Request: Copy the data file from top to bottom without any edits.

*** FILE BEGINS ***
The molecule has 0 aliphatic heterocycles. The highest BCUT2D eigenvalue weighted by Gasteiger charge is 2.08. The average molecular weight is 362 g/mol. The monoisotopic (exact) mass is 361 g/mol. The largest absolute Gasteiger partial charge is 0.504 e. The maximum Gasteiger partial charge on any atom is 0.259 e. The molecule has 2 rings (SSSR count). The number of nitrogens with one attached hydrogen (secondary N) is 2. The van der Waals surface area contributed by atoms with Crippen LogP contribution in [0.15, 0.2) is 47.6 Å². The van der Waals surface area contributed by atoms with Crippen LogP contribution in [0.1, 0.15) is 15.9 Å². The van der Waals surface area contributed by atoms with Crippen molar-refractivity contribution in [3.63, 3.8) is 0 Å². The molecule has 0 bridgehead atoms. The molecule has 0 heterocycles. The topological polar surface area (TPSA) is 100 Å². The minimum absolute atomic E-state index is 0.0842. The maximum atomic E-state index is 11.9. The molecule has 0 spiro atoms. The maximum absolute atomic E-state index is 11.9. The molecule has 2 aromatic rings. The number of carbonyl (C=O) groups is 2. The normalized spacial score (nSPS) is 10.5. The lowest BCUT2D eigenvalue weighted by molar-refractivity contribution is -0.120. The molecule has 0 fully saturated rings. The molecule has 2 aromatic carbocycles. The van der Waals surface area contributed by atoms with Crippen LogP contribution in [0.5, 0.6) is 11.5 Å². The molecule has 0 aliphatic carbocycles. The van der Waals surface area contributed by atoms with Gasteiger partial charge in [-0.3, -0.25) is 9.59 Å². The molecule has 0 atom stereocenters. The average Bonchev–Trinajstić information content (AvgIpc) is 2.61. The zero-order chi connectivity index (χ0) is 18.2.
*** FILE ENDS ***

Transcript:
The molecule has 0 aliphatic heterocycles. The highest BCUT2D eigenvalue weighted by Gasteiger charge is 2.08. The average molecular weight is 362 g/mol. The monoisotopic (exact) mass is 361 g/mol. The largest absolute Gasteiger partial charge is 0.504 e. The maximum Gasteiger partial charge on any atom is 0.259 e. The molecule has 2 rings (SSSR count). The number of nitrogens with one attached hydrogen (secondary N) is 2. The van der Waals surface area contributed by atoms with Crippen LogP contribution in [0.15, 0.2) is 47.6 Å². The van der Waals surface area contributed by atoms with Crippen LogP contribution in [0.1, 0.15) is 15.9 Å². The van der Waals surface area contributed by atoms with Crippen molar-refractivity contribution in [3.63, 3.8) is 0 Å². The molecule has 0 bridgehead atoms. The molecule has 0 heterocycles. The topological polar surface area (TPSA) is 100 Å². The minimum absolute atomic E-state index is 0.0842. The maximum atomic E-state index is 11.9. The molecule has 0 spiro atoms. The maximum absolute atomic E-state index is 11.9. The molecule has 2 aromatic rings. The number of carbonyl (C=O) groups is 2. The normalized spacial score (nSPS) is 10.5. The lowest BCUT2D eigenvalue weighted by molar-refractivity contribution is -0.120. The molecule has 0 fully saturated rings. The molecule has 2 aromatic carbocycles. The van der Waals surface area contributed by atoms with Crippen LogP contribution in [0.5, 0.6) is 11.5 Å². The molecule has 0 aliphatic carbocycles. The van der Waals surface area contributed by atoms with Gasteiger partial charge in [-0.3, -0.25) is 9.59 Å². The molecule has 0 atom stereocenters. The average Bonchev–Trinajstić information content (AvgIpc) is 2.61. The zero-order chi connectivity index (χ0) is 18.2.